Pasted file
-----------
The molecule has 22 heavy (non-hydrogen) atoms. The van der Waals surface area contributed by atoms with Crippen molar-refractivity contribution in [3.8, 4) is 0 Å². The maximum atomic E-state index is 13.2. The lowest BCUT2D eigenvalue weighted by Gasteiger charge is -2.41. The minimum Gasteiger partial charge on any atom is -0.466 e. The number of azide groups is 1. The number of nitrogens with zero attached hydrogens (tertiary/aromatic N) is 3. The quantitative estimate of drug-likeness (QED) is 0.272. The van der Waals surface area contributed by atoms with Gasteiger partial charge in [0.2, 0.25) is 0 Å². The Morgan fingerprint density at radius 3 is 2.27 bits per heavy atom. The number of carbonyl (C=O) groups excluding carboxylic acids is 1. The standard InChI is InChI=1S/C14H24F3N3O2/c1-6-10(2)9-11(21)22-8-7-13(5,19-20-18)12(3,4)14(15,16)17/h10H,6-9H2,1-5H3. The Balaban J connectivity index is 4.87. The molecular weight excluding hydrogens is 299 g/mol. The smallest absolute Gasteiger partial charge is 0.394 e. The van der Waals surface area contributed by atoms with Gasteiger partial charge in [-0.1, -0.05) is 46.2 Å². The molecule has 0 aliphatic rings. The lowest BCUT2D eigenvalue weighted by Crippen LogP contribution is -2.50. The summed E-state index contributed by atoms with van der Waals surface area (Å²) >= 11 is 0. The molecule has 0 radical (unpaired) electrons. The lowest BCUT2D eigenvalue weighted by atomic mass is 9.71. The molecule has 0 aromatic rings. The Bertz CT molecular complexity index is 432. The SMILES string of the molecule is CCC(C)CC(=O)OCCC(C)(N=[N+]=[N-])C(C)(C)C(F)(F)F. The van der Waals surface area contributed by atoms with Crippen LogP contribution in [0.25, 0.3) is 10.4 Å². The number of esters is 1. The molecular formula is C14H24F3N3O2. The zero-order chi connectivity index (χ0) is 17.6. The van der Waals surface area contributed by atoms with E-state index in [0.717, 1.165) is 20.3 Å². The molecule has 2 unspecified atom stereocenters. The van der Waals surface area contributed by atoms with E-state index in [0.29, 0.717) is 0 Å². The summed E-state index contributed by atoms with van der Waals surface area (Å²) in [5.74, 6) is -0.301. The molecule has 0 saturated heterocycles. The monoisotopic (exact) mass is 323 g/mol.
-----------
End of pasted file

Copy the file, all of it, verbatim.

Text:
The molecule has 22 heavy (non-hydrogen) atoms. The van der Waals surface area contributed by atoms with Crippen molar-refractivity contribution in [3.8, 4) is 0 Å². The maximum atomic E-state index is 13.2. The lowest BCUT2D eigenvalue weighted by Gasteiger charge is -2.41. The minimum Gasteiger partial charge on any atom is -0.466 e. The number of azide groups is 1. The number of nitrogens with zero attached hydrogens (tertiary/aromatic N) is 3. The quantitative estimate of drug-likeness (QED) is 0.272. The van der Waals surface area contributed by atoms with Gasteiger partial charge in [0.2, 0.25) is 0 Å². The Morgan fingerprint density at radius 3 is 2.27 bits per heavy atom. The number of carbonyl (C=O) groups excluding carboxylic acids is 1. The standard InChI is InChI=1S/C14H24F3N3O2/c1-6-10(2)9-11(21)22-8-7-13(5,19-20-18)12(3,4)14(15,16)17/h10H,6-9H2,1-5H3. The Balaban J connectivity index is 4.87. The molecular weight excluding hydrogens is 299 g/mol. The smallest absolute Gasteiger partial charge is 0.394 e. The van der Waals surface area contributed by atoms with Gasteiger partial charge in [-0.1, -0.05) is 46.2 Å². The molecule has 0 aliphatic rings. The lowest BCUT2D eigenvalue weighted by Crippen LogP contribution is -2.50. The summed E-state index contributed by atoms with van der Waals surface area (Å²) >= 11 is 0. The molecule has 0 radical (unpaired) electrons. The lowest BCUT2D eigenvalue weighted by atomic mass is 9.71. The molecule has 0 aromatic rings. The Bertz CT molecular complexity index is 432. The SMILES string of the molecule is CCC(C)CC(=O)OCCC(C)(N=[N+]=[N-])C(C)(C)C(F)(F)F. The van der Waals surface area contributed by atoms with Crippen LogP contribution in [0.25, 0.3) is 10.4 Å². The number of esters is 1. The molecular formula is C14H24F3N3O2. The zero-order chi connectivity index (χ0) is 17.6. The van der Waals surface area contributed by atoms with E-state index in [0.717, 1.165) is 20.3 Å². The molecule has 2 unspecified atom stereocenters. The van der Waals surface area contributed by atoms with E-state index in [0.29, 0.717) is 0 Å². The summed E-state index contributed by atoms with van der Waals surface area (Å²) in [5.74, 6) is -0.301. The molecule has 0 saturated heterocycles. The monoisotopic (exact) mass is 323 g/mol.